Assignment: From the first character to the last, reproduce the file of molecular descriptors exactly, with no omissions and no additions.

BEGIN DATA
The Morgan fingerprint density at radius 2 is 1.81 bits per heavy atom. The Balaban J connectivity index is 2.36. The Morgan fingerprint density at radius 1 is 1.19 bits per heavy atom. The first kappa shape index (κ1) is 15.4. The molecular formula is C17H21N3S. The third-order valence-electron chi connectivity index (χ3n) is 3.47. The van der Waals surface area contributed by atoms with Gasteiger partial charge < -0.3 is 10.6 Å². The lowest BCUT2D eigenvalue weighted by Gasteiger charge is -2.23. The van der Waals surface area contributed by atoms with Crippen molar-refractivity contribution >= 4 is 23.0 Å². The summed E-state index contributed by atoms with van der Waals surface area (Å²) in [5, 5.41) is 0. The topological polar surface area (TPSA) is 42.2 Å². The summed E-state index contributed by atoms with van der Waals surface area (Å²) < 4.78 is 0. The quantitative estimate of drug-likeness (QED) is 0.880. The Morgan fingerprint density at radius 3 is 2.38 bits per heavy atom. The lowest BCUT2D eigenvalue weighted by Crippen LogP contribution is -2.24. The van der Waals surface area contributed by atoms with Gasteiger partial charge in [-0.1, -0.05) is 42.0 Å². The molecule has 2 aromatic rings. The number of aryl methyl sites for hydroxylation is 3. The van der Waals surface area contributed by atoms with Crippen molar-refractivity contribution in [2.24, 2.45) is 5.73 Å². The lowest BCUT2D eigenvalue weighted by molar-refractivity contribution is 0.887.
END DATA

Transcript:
The Morgan fingerprint density at radius 2 is 1.81 bits per heavy atom. The Balaban J connectivity index is 2.36. The Morgan fingerprint density at radius 1 is 1.19 bits per heavy atom. The first kappa shape index (κ1) is 15.4. The molecular formula is C17H21N3S. The third-order valence-electron chi connectivity index (χ3n) is 3.47. The van der Waals surface area contributed by atoms with Gasteiger partial charge < -0.3 is 10.6 Å². The lowest BCUT2D eigenvalue weighted by Gasteiger charge is -2.23. The van der Waals surface area contributed by atoms with Crippen molar-refractivity contribution >= 4 is 23.0 Å². The summed E-state index contributed by atoms with van der Waals surface area (Å²) in [5, 5.41) is 0. The topological polar surface area (TPSA) is 42.2 Å². The summed E-state index contributed by atoms with van der Waals surface area (Å²) < 4.78 is 0. The quantitative estimate of drug-likeness (QED) is 0.880. The Morgan fingerprint density at radius 3 is 2.38 bits per heavy atom. The lowest BCUT2D eigenvalue weighted by Crippen LogP contribution is -2.24. The van der Waals surface area contributed by atoms with Gasteiger partial charge in [-0.1, -0.05) is 42.0 Å². The molecule has 2 aromatic rings. The number of aryl methyl sites for hydroxylation is 3. The van der Waals surface area contributed by atoms with Crippen molar-refractivity contribution in [2.24, 2.45) is 5.73 Å². The lowest BCUT2D eigenvalue weighted by molar-refractivity contribution is 0.887.